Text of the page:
End Table

This small end table I am making is a shaker inspired design with some artistic liberties of my own. Instead of a simple tapered leg, I decided to take a more technical route on the jointer and made them of a Hepplewhite design. Instead of having one 10" standard drawer, I am going with two small drawers that will be flush with the front apron. The table will be 30" tall with a 17" x 17" table top. The wood is white oak.

Here is the original design:

The first step was to dimension the white oak. Because the lumber was 4/4 (roughly milled to 1") I planed it down to 3/4" to get a nice flat surface on all sides. Because this final thickness is 3/4" and the legs are 1 1/2" thick, I had to glue the wood face to face. Trying to match the grain is not the easiest thing, but careful planning and orientation will allow the best faces to be the visible ones.

Here is what a nicely matched grain looks like:

And here is what the mismatched grain looks like:

After gluing, I then put the Hepplewhite taper on the leg. The technique used to create the design is similar to a standard taper, but leaves a foot at the bottom, which will then need a bit of shaping. To give the table some more upward movement I tapered the outsides of the legs slightly more than the inside legs.

Here is what the legs look like after shaping:

The feet have a little tear-out on them, but they will have a slight taper added to them which should eliminate that unsightly tear-out.

After shaping the legs is was time to put some mortises in that the tenons I will make on the aprons 
will fit into. The first step to making the mortises was to measure and mark the placement. One I set my marking gauge to the proper measurement, I could repeat the measurements to all of the legs. 

Then with a properly adjusted fence on a drill press I could drill a line of holes the width and length of the mortise.

Next, I took a chisel to the outside of the line of holes to make a rectangular profile for the mortise.

I could then (with a lot of practicechisel out all of the waste to make a clean mortise. 

Now for the tenons at the ends of the aprons to fit into these mortises.

The first step it to mark out the shape of the tenon and the cuts to make:

After marking, it was time to do some cutting. For tenons, I like to cut the shoulders first, which means starting out with my crosscut saw.

After the shoulders are cut, time to switch to my rip saw and cut down the cheeks.

I cut everything a little short here to illustrate the cuts made to shape a tenon:

A few more saw strokes, and a tenon is born:

I do not have a shoulder plane, so I do some neatening up of the tenon by taking my router plane to the sides of the cheeks, and a chisel and a square to cut the shoulders even. When all goes right, the apron fits into the leg like so:

Due to a lot of work being done away from my camera, a few steps have been skipped.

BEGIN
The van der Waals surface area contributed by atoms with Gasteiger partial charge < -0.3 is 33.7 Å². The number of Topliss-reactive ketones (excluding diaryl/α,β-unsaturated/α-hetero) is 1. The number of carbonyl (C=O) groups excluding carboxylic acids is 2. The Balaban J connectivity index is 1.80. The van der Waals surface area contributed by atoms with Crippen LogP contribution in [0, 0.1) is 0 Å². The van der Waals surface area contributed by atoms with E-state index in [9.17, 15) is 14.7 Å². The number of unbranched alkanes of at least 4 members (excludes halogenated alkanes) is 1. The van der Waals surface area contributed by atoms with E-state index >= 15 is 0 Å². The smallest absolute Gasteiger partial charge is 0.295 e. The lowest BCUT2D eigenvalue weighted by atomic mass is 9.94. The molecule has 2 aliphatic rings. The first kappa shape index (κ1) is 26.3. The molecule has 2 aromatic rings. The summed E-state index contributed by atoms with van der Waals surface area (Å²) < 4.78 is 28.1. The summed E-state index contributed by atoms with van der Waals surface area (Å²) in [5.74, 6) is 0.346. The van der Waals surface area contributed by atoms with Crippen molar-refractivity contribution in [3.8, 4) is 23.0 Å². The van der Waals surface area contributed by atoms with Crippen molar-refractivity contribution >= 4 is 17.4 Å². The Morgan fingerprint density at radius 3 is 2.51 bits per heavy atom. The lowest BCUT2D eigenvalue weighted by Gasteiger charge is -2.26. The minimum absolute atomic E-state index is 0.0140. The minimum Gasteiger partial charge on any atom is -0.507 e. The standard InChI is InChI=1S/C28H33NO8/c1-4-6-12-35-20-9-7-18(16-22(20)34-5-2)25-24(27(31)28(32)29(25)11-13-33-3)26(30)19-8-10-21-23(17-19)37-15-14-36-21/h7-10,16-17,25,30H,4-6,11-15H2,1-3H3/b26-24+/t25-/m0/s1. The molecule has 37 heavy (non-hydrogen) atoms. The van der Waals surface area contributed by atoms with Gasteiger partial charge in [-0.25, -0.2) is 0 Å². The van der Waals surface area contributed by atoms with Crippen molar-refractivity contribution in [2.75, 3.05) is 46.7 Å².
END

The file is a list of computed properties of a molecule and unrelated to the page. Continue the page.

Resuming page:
I cut a rectangle out of an apron to create the front face. I kept the cutout to use as a drawer front so that the grain will match.
A dovetail dado was cut into the front and back aprons at the width of the drawer opening.
The tail of the dovetail was routed at the ends of some oak the length of the table.
I then glued the aprons into the legs.
When the glue dried, I then slid my dovetailed boards into their trenches to create walls for the drawer.
Using the same dovetailing technique, I put in a piece down the center that's bottom is below the drawer front to guide the drawer.

The tops of the dovetailed pieces:

Here is how The frame looks from the front:
 -notice how flush the wall is with the side of the drawer opening.

Moving on to the drawer, I started with the drawer front that I had already cut out from the front apron, and cut myself some sides and a back. Using a router jig, I cut some through dovetails to construct the basic box of my drawer. I also cut a mortise in the front of the drawer to accommodate a hand carved knob. The back got a notch taken out of the top to ride the slide on the table frame.

I wanted a drawer bottom that was solid wood, so I made my drawer have a solid wood bottom. Plywood is used a lot for drawer bottom's because of it's stability. I feel that plywood is impersonal, and the rattle it has sounds cheap and flimsy. A solid wood bottom takes more work, but is more intimate, and makes a delightful sound. To deal with the expansion of the solid drawer bottom, I used a technique I saw in "a Cabinetmaker's Notebook" by James Krenov. The key is using a horizontal grain to allow the drawer bottom to expand out the exposed back of the drawer instead of busting the sides out.

First a half inch thick piece of oak was cut to fit into the drawer. I then coved the ends to fit into a slot in the drawer sides and back.

To fit the coving, I carved a rounded edge on the slot in the drawer's sides and face.

Using a small block plane and chisel, I carved a small rectangular knob for my drawer. I have seen many round knobs put on rectangular tables and it never made sense to me destroying the continuity, so I made my knob rectangular. The work on the knob was so hands on that my hands started to react with the tannens in the oak, and stained by knob a dark purple color. As I continue to work on the table, more and more places this odd chemical reaction happens, and gives the wood some real character.

I couldn't be happier with the fit my drawer has:

I mentioned the continuity of rectangles, and sticking with that theme of geometric angles, I chamfered the bottom of my table top instead of coving it.

When everything falls into place, it looks a little something like this:

Now I must smooth down every surface with my plane, especially that tear-out you can see near the back corner of the top.